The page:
The Union government has asked online travel platforms to process by next week all pending fare refunds from the pandemic lockdown period, after a review meeting, a senior official said on Wednesday.
Travel aggregators have time till third week of November to return fares to customers who booked tickets for travel during the lockdown period and the government will take follow-up actions to see its instructions are complied with, consumer affairs secretary Rohit Kumar Singh said after chairing a high-level meeting with travel aggregators.
In the meeting, the consumer affairs secretary noted that despite directions by the Supreme Court in a judgment dated October 1, 2020 in the case of Pravasi Legal Cell vs. Union of India (D.No. 10966 of 2020), complaints of non-refund of ticket amount were piling up on the National Consumer Helpline (1915). The top court had ordered full refunds for tickets booked during the lockdown period for travel within that period.
The statutory Central Consumer Protection Authority (CCPA) has issued notices to six online travel platforms on the matter: EaseMyTrip, Yatra, MakeMyTrip, HappyEasyGo, ClearTrip and Ixigo. Travel agencies such as Thomas Cook, Kesari Tours, Veena World, Neem Holidays & Mango Holidays were also directed to immediately refund consumers in accordance with directions of the Supreme Court.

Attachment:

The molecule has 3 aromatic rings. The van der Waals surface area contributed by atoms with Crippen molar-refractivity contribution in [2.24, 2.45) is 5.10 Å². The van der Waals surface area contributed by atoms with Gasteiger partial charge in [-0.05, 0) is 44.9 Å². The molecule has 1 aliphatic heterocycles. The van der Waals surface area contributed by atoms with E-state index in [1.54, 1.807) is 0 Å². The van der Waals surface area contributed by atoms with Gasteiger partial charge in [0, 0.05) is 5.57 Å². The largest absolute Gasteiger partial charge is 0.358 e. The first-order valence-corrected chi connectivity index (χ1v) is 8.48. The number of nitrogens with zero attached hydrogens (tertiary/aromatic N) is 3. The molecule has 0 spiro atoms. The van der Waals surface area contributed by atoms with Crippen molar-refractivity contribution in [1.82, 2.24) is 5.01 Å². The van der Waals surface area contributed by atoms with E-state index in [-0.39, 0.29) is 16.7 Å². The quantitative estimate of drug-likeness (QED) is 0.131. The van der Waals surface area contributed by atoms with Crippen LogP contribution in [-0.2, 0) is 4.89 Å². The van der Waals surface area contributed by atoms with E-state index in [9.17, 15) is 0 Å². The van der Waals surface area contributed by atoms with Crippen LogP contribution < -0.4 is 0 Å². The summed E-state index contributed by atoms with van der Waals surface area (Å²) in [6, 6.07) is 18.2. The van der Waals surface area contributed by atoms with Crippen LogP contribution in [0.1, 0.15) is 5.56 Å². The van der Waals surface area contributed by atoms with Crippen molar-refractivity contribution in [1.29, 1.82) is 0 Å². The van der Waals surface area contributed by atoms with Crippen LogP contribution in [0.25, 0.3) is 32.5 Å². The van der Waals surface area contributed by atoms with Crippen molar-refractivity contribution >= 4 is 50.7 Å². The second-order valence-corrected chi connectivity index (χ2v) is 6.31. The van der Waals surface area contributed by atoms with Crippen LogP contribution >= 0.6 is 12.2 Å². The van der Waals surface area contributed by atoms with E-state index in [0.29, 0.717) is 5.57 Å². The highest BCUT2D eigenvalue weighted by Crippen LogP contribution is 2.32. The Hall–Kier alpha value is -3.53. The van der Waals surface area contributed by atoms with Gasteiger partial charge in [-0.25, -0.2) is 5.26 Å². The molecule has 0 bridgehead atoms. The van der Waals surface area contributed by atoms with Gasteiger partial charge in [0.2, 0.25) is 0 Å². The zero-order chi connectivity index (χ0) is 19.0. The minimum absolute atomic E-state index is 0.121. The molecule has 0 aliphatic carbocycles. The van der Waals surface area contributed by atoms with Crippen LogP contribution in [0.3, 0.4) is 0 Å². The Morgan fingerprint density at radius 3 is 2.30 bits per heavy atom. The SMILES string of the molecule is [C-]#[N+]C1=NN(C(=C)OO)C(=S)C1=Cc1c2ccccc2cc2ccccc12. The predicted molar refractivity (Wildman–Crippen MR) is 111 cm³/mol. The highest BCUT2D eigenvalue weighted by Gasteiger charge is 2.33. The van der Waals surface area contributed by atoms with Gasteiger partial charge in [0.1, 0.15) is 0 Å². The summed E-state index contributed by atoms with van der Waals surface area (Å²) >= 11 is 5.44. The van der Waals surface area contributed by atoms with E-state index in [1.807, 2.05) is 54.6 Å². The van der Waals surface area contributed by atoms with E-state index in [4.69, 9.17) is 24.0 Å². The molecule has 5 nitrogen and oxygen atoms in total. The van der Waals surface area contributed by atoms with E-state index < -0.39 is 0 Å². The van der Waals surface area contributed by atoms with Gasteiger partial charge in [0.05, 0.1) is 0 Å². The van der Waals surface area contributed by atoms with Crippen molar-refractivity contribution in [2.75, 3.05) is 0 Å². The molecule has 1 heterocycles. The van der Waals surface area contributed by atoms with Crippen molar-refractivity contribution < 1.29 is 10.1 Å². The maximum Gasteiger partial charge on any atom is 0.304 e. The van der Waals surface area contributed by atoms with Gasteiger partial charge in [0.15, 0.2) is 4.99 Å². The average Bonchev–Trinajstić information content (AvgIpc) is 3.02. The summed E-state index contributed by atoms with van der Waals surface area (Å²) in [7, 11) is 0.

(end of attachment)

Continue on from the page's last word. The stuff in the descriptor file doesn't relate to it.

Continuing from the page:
Two travel companies, Ixigo and Thomas Cook, have so far refunded all outstanding amounts to customers. An investigation is ongoing in the case of travel platform HappyGoEasy for not disclosing amount refunded so far or complying with instructions, the consumer affairs ministry said.
The CCPA is also probing Neem Holidays, a vacation-services firm, for irregularities. Three firms, Kesari Tours, Mango Holidays and Veena World, have filed petitions in the court against orders for refunds passed by the CCPA.
The consumer rights watchdog has also begun cracking down on so-called dark patterns on travel websites. These are design tactics on web pages intended to lure consumers into making a choice or making a transaction they never intended to.
For instance, e-commerce companies could use marketing ploys such as “limited-time offers” that actually never end or fake notifications that suggest a product is going to be “sold out soon”, creating “false urgency”.
Nidhi Khare, special secretary in the department of consumer affairs, asked travel platforms to take down common “dark patterns” such as “confirm shaming” (showing ‘No, I will risk it’ during add-on of insurance), pre-ticked checkboxes (for authorizing contact by platform, its affiliates and associate partners) and triggering alarms (‘last few rooms left’), etc.
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